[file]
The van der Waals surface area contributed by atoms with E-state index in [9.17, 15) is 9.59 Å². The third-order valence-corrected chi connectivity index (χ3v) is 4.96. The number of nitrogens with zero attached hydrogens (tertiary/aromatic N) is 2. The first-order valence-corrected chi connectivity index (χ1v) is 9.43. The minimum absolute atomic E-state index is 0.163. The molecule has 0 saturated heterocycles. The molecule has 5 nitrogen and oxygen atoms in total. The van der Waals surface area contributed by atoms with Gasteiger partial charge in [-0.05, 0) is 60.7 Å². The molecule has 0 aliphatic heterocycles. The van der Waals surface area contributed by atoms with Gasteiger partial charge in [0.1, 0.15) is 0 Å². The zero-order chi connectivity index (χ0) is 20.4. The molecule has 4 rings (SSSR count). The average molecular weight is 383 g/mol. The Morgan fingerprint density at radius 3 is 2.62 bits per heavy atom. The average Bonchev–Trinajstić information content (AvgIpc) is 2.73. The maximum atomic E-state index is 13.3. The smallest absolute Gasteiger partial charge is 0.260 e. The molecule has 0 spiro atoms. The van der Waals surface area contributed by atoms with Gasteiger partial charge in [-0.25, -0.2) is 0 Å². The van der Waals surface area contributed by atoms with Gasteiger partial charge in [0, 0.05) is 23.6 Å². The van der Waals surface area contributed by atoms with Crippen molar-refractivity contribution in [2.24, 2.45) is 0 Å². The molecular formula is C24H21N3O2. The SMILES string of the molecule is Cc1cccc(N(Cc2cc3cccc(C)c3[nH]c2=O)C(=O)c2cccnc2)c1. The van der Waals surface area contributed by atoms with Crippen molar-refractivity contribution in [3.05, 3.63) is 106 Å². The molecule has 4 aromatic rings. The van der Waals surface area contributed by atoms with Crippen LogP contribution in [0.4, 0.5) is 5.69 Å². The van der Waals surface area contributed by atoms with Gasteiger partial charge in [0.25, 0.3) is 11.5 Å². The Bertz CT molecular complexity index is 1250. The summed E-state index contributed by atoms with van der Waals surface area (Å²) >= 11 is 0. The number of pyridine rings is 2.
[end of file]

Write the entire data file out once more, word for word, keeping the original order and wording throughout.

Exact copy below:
The van der Waals surface area contributed by atoms with E-state index in [9.17, 15) is 9.59 Å². The third-order valence-corrected chi connectivity index (χ3v) is 4.96. The number of nitrogens with zero attached hydrogens (tertiary/aromatic N) is 2. The first-order valence-corrected chi connectivity index (χ1v) is 9.43. The minimum absolute atomic E-state index is 0.163. The molecule has 0 saturated heterocycles. The molecule has 5 nitrogen and oxygen atoms in total. The van der Waals surface area contributed by atoms with Gasteiger partial charge in [-0.05, 0) is 60.7 Å². The molecule has 0 aliphatic heterocycles. The van der Waals surface area contributed by atoms with Gasteiger partial charge in [0.1, 0.15) is 0 Å². The zero-order chi connectivity index (χ0) is 20.4. The molecule has 4 rings (SSSR count). The average molecular weight is 383 g/mol. The Morgan fingerprint density at radius 3 is 2.62 bits per heavy atom. The average Bonchev–Trinajstić information content (AvgIpc) is 2.73. The maximum atomic E-state index is 13.3. The smallest absolute Gasteiger partial charge is 0.260 e. The molecule has 0 spiro atoms. The van der Waals surface area contributed by atoms with Gasteiger partial charge in [-0.25, -0.2) is 0 Å². The van der Waals surface area contributed by atoms with Gasteiger partial charge in [0, 0.05) is 23.6 Å². The van der Waals surface area contributed by atoms with Crippen molar-refractivity contribution in [2.24, 2.45) is 0 Å². The molecular formula is C24H21N3O2. The SMILES string of the molecule is Cc1cccc(N(Cc2cc3cccc(C)c3[nH]c2=O)C(=O)c2cccnc2)c1. The van der Waals surface area contributed by atoms with Crippen molar-refractivity contribution in [3.05, 3.63) is 106 Å². The molecule has 4 aromatic rings. The van der Waals surface area contributed by atoms with Crippen LogP contribution in [0.4, 0.5) is 5.69 Å². The van der Waals surface area contributed by atoms with Gasteiger partial charge in [0.25, 0.3) is 11.5 Å². The Bertz CT molecular complexity index is 1250. The summed E-state index contributed by atoms with van der Waals surface area (Å²) >= 11 is 0. The number of pyridine rings is 2.